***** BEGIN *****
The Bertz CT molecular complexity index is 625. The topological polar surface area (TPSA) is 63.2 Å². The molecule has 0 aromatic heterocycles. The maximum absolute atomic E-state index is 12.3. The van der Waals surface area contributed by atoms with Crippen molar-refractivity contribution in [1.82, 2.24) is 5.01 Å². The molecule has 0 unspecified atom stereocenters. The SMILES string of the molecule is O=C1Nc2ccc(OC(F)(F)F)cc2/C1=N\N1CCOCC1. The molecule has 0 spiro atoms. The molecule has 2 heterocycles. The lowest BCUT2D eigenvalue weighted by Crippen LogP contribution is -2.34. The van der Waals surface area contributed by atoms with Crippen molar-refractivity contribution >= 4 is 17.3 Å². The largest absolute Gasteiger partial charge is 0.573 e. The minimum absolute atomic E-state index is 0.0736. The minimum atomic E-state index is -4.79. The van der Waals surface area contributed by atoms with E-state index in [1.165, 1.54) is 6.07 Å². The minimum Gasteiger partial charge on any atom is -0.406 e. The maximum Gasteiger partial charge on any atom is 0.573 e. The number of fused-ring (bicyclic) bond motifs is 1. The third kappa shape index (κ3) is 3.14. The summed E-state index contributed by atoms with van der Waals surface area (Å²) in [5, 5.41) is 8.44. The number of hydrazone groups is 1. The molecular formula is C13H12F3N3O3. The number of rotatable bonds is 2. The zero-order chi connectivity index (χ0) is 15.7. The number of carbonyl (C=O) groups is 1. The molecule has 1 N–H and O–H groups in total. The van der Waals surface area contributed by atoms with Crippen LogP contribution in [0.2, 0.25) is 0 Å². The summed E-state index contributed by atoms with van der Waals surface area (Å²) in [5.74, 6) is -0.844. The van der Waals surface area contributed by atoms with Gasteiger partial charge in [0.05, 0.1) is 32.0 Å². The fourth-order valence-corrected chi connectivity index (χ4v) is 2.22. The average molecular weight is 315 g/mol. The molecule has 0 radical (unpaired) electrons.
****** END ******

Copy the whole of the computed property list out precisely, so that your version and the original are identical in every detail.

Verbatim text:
The Bertz CT molecular complexity index is 625. The topological polar surface area (TPSA) is 63.2 Å². The molecule has 0 aromatic heterocycles. The maximum absolute atomic E-state index is 12.3. The van der Waals surface area contributed by atoms with Crippen molar-refractivity contribution in [1.82, 2.24) is 5.01 Å². The molecule has 0 unspecified atom stereocenters. The SMILES string of the molecule is O=C1Nc2ccc(OC(F)(F)F)cc2/C1=N\N1CCOCC1. The molecule has 0 spiro atoms. The molecule has 2 heterocycles. The lowest BCUT2D eigenvalue weighted by Crippen LogP contribution is -2.34. The van der Waals surface area contributed by atoms with Crippen molar-refractivity contribution >= 4 is 17.3 Å². The largest absolute Gasteiger partial charge is 0.573 e. The minimum absolute atomic E-state index is 0.0736. The minimum atomic E-state index is -4.79. The van der Waals surface area contributed by atoms with E-state index in [1.165, 1.54) is 6.07 Å². The minimum Gasteiger partial charge on any atom is -0.406 e. The maximum Gasteiger partial charge on any atom is 0.573 e. The number of fused-ring (bicyclic) bond motifs is 1. The third kappa shape index (κ3) is 3.14. The summed E-state index contributed by atoms with van der Waals surface area (Å²) in [5, 5.41) is 8.44. The number of hydrazone groups is 1. The molecular formula is C13H12F3N3O3. The number of rotatable bonds is 2. The zero-order chi connectivity index (χ0) is 15.7. The number of carbonyl (C=O) groups is 1. The molecule has 1 N–H and O–H groups in total. The van der Waals surface area contributed by atoms with Crippen LogP contribution in [0.2, 0.25) is 0 Å². The summed E-state index contributed by atoms with van der Waals surface area (Å²) in [5.74, 6) is -0.844. The van der Waals surface area contributed by atoms with Gasteiger partial charge in [0.05, 0.1) is 32.0 Å². The fourth-order valence-corrected chi connectivity index (χ4v) is 2.22. The average molecular weight is 315 g/mol. The molecule has 0 radical (unpaired) electrons.